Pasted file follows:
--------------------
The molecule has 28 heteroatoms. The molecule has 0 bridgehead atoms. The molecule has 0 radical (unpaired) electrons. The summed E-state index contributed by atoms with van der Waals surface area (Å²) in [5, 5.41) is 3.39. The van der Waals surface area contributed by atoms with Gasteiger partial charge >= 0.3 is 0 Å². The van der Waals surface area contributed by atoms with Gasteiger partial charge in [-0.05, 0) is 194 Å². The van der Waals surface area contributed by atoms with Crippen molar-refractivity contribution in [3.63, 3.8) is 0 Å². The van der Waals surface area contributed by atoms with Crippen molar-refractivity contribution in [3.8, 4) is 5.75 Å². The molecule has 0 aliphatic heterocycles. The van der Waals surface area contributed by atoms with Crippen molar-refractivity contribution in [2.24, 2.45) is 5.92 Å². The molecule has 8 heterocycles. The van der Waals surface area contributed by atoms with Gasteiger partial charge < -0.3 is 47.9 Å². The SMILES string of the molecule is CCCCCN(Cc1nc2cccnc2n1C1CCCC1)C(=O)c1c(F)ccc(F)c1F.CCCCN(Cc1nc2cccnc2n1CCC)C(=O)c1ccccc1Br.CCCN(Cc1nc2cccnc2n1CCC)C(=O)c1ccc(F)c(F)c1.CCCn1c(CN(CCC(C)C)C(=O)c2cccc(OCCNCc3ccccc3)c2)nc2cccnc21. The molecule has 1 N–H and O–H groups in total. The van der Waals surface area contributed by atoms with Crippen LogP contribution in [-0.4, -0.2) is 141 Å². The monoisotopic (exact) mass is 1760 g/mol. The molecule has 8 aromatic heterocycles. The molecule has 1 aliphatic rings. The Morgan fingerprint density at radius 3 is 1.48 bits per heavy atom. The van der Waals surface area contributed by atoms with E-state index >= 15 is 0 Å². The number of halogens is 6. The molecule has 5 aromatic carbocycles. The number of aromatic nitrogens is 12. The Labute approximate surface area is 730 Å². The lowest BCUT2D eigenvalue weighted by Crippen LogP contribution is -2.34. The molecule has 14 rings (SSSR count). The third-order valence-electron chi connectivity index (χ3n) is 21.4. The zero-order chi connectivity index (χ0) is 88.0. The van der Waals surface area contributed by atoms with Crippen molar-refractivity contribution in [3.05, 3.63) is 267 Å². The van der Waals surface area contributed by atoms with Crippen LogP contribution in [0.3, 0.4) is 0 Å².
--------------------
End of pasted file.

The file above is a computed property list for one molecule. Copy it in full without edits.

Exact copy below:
The molecule has 28 heteroatoms. The molecule has 0 bridgehead atoms. The molecule has 0 radical (unpaired) electrons. The summed E-state index contributed by atoms with van der Waals surface area (Å²) in [5, 5.41) is 3.39. The van der Waals surface area contributed by atoms with Gasteiger partial charge >= 0.3 is 0 Å². The van der Waals surface area contributed by atoms with Gasteiger partial charge in [-0.05, 0) is 194 Å². The van der Waals surface area contributed by atoms with Crippen molar-refractivity contribution in [3.63, 3.8) is 0 Å². The van der Waals surface area contributed by atoms with Crippen molar-refractivity contribution in [3.8, 4) is 5.75 Å². The molecule has 0 aliphatic heterocycles. The van der Waals surface area contributed by atoms with Crippen molar-refractivity contribution in [2.24, 2.45) is 5.92 Å². The molecule has 8 heterocycles. The van der Waals surface area contributed by atoms with Gasteiger partial charge < -0.3 is 47.9 Å². The SMILES string of the molecule is CCCCCN(Cc1nc2cccnc2n1C1CCCC1)C(=O)c1c(F)ccc(F)c1F.CCCCN(Cc1nc2cccnc2n1CCC)C(=O)c1ccccc1Br.CCCN(Cc1nc2cccnc2n1CCC)C(=O)c1ccc(F)c(F)c1.CCCn1c(CN(CCC(C)C)C(=O)c2cccc(OCCNCc3ccccc3)c2)nc2cccnc21. The molecule has 1 N–H and O–H groups in total. The van der Waals surface area contributed by atoms with Crippen LogP contribution in [-0.4, -0.2) is 141 Å². The monoisotopic (exact) mass is 1760 g/mol. The molecule has 8 aromatic heterocycles. The molecule has 1 aliphatic rings. The Morgan fingerprint density at radius 3 is 1.48 bits per heavy atom. The van der Waals surface area contributed by atoms with E-state index >= 15 is 0 Å². The number of halogens is 6. The molecule has 5 aromatic carbocycles. The number of aromatic nitrogens is 12. The Labute approximate surface area is 730 Å². The lowest BCUT2D eigenvalue weighted by Crippen LogP contribution is -2.34. The molecule has 14 rings (SSSR count). The third-order valence-electron chi connectivity index (χ3n) is 21.4. The zero-order chi connectivity index (χ0) is 88.0. The van der Waals surface area contributed by atoms with Crippen molar-refractivity contribution in [3.05, 3.63) is 267 Å². The van der Waals surface area contributed by atoms with Crippen LogP contribution in [0.3, 0.4) is 0 Å².